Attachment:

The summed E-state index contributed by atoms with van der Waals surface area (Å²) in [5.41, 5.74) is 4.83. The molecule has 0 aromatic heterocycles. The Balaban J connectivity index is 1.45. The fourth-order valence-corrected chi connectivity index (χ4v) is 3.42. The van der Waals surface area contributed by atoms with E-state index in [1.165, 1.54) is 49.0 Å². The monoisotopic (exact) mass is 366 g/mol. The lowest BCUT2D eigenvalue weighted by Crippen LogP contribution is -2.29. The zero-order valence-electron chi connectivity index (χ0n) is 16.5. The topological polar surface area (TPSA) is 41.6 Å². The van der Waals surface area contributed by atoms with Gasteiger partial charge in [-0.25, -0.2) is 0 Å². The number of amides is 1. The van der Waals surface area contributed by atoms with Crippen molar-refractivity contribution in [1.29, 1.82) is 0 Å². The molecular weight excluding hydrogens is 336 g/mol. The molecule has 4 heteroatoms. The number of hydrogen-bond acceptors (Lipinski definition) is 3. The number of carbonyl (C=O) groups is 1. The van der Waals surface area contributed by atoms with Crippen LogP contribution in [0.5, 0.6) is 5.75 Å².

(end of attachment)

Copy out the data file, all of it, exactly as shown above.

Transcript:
The summed E-state index contributed by atoms with van der Waals surface area (Å²) in [5.41, 5.74) is 4.83. The molecule has 0 aromatic heterocycles. The Balaban J connectivity index is 1.45. The fourth-order valence-corrected chi connectivity index (χ4v) is 3.42. The van der Waals surface area contributed by atoms with E-state index in [1.165, 1.54) is 49.0 Å². The monoisotopic (exact) mass is 366 g/mol. The lowest BCUT2D eigenvalue weighted by Crippen LogP contribution is -2.29. The zero-order valence-electron chi connectivity index (χ0n) is 16.5. The topological polar surface area (TPSA) is 41.6 Å². The van der Waals surface area contributed by atoms with Gasteiger partial charge in [-0.25, -0.2) is 0 Å². The number of amides is 1. The van der Waals surface area contributed by atoms with Crippen molar-refractivity contribution in [1.29, 1.82) is 0 Å². The molecular weight excluding hydrogens is 336 g/mol. The molecule has 4 heteroatoms. The number of hydrogen-bond acceptors (Lipinski definition) is 3. The number of carbonyl (C=O) groups is 1. The van der Waals surface area contributed by atoms with Crippen LogP contribution in [0.5, 0.6) is 5.75 Å².